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CDC updates guide on hepatitis B virus-infected health providers, students

Atlanta—The Centers for Disease Control and Prevention July 6 offered new guidance on safe clinical practice for health providers and students who are infected with the hepatitis B virus.

“These new recommendations contain important information for our academic dental institutions as you address issues related to those providers and students who may be chronically infected with HBV,” said Dr. Richard Valachovic, executive director of the American Dental Education Association.

The CDC report is available at www.cdc.gov/mmwr.

The report updates the 1991 CDC recommendations on preventing the transmission of bloodborne viruses from infected health care provider to patients during exposure-prone invasive procedures. The new information reflects changes in the epidemiology of HBV infection in the United States and advances in the medical management of chronic HBV infection and policy directives issued by health authorities since 1991. The recommendations also explicitly address the issue of dental and medical students who are discovered to have chronic HBV infection.

For most chronically HBV-infected providers and students who conform to current standards for infection control, HBV infection status alone does not require any curtailing of their practices or supervised learning experiences, according to the CDC. The updated guide outlines criteria for safe clinical practice of HBV-infected providers and students that can be used by the appropriate occupational or student health authorities to develop their own institutional policies, or by an institutional expert panel that monitors providers who perform exposure-prone procedures.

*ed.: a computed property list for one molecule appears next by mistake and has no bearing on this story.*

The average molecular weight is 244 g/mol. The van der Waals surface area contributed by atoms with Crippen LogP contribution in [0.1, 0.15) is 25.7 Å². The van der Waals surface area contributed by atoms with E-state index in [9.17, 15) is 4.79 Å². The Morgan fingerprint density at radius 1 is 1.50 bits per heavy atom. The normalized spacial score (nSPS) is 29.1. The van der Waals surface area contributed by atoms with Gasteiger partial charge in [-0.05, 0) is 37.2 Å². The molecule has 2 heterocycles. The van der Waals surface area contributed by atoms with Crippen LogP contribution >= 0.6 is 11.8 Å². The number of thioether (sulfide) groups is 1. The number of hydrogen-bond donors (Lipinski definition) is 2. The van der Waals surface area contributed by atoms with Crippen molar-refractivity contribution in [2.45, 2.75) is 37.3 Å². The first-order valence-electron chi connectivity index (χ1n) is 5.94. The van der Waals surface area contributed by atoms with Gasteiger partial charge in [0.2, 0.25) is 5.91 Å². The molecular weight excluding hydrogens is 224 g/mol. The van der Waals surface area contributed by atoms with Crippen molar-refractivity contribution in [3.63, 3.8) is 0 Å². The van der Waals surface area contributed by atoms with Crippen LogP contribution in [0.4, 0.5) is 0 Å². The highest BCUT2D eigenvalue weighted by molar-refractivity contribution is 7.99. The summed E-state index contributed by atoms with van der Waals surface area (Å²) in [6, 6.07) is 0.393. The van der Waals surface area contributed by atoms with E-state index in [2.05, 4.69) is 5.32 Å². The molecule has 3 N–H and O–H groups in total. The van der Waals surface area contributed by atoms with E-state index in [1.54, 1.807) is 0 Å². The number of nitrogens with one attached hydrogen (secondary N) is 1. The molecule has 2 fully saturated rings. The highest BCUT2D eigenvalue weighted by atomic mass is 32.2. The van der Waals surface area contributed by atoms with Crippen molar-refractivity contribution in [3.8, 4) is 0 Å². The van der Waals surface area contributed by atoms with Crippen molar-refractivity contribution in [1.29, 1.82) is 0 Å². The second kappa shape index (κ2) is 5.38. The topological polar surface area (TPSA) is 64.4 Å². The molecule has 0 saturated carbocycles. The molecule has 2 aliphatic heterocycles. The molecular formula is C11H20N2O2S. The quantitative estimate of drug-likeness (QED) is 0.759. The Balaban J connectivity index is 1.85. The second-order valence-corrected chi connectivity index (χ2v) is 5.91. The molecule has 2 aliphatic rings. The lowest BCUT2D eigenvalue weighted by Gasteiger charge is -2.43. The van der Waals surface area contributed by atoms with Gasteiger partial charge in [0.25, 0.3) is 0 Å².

The primary goal of this report is to promote patient safety while providing risk management and practice guidance to HBV-infected health care providers and students, particularly those performing exposure-prone procedures such as certain types of surgery. Because percutaneous injuries sustained by health care personnel during certain surgical, obstetrical and dental procedures provide a potential route of HBV transmission to patients as well as providers, this report emphasizes prevention of operator injuries and blood exposures during exposure-prone surgical, obstetrical and dental procedures.

These updated recommendations reaffirm the 1991 CDC recommendation that HBV infection alone should not disqualify infected persons from the practice or study of surgery, dentistry, medicine or allied health fields.